If you think career fairs are intimidating, you’re definitely not alone. In a recent survey of AfterCollege users, 26.1% said they’d never even attempted to go to one, and 38.5% said career fairs were too crowded and they couldn’t talk to the companies they were interested in.
We get it—you’re in a room full of people who have the power to make a decision that’ll influence the rest of your life (i.e. whether or not to hire you). No presh.
Seriously, though. You already know this is a high-stakes situation and it can feel like everything is out of your hands, but there are actually a few things YOU can do to improve your chances of making a connection and impressing your recruiter.
I recently had the opportunity to chat with a handful of recruiters from a range of industries including multinational corporations, non-profits, and federal agencies. They may recruit for very different types of jobs, but their descriptions of career fair experiences were all surprisingly similar. Here are a five little nuggets o’ wisdom I picked up from our discussion.
1. Your Appearance is a Reflection of Your Attitude
Yes, recruiters know you’re in college, and you’re not a bazillionaire, so you can therefore not afford a super swanky suit or shoes made out of solid gold. But that doesn’t mean that you should come to a career fair dressed in whatever sweats and T-shirts were closest to you when you rolled out of bed. Remember all that stuff that your kindergarten teacher taught you about how looks don’t matter and it’s what’s on the inside that counts? Yep, she was lying.
It’s not so much that recruiters are judging you based on what you’re wearing, but taking the time to put some thought into your appearance shows them that you care about impressing them. On the other hand, a sloppy appearance shows recruiters that you’re probably not taking your job search too seriously.
So don’t worry about buying an expensive new outfit. Just make sure that your clothes are clean and professional (e.g. no booty shorts or tank tops), and your hair and makeup are neat and tasteful. Also, avoid perfumes and body sprays. Sadly not everyone finds the scent of “Sex Panther” to be as irresistible as you do, and you want to be leaving the recruiter with your résumé and the desire to follow up with you—not a giant headache.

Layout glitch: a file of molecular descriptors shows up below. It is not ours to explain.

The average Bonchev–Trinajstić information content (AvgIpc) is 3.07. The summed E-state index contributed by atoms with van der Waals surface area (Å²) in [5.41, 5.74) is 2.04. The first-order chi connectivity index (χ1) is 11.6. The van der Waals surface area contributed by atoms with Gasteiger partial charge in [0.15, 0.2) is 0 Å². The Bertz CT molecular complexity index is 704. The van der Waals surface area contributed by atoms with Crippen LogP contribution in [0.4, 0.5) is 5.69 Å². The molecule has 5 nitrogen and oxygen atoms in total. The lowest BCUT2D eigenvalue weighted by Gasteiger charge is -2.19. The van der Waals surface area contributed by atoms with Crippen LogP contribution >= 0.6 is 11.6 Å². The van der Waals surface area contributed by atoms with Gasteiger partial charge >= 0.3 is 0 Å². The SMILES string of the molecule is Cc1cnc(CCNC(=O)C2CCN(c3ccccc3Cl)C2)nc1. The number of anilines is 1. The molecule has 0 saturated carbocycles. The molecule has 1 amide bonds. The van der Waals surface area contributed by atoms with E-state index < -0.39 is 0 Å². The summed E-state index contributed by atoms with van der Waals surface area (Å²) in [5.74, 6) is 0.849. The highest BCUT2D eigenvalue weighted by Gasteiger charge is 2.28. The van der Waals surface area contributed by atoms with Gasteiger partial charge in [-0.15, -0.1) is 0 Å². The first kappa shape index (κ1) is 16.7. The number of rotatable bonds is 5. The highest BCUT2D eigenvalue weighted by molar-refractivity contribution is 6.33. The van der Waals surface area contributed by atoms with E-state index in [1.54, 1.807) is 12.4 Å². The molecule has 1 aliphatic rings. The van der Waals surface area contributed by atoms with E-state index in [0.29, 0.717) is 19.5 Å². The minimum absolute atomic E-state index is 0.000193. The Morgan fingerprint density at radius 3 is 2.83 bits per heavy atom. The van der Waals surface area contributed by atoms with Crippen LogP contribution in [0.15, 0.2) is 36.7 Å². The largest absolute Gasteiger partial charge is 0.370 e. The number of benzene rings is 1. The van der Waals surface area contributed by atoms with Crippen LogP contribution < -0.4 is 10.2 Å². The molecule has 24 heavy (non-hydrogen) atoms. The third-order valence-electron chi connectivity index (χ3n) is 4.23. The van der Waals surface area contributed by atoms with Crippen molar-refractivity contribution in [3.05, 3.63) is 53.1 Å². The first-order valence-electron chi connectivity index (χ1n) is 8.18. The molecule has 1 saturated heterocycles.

2. Listening is More Important Than Speaking
Sure, recruiters want to get to know you. They want to hear about your studies, your interests, and your aspirations, but remember that they have an agenda of their own.
Recruiters generally have a very well-defined idea about which majors, departments, and personality traits are the best match for their open positions. Start the conversation by asking them about this, and (this is the really important part) genuinely listen to what they have to say.
Do you match the criteria that they’re outlining? If so, great! Then you can talk about yourself and your qualifications. If not, thank them for their time and move on.
A few recruiters I spoke to emphasized this point—they want to be polite and they don’t want to hurt your feelings, so instead of telling you they’re not interested, they’ll just continue to describe who they are looking for and hope that eventually you’ll get the hint. Don’t be that guy. Start by listening and you’ll cut down on awkward moments all around.
3. Try Not to Take Rejection Personally
Let’s say you forgot to heed the point above, or maybe you did heed it and you found out that you’re not what that particular company is looking for. Do you:
a) end the conversation abruptly and walk away in a huff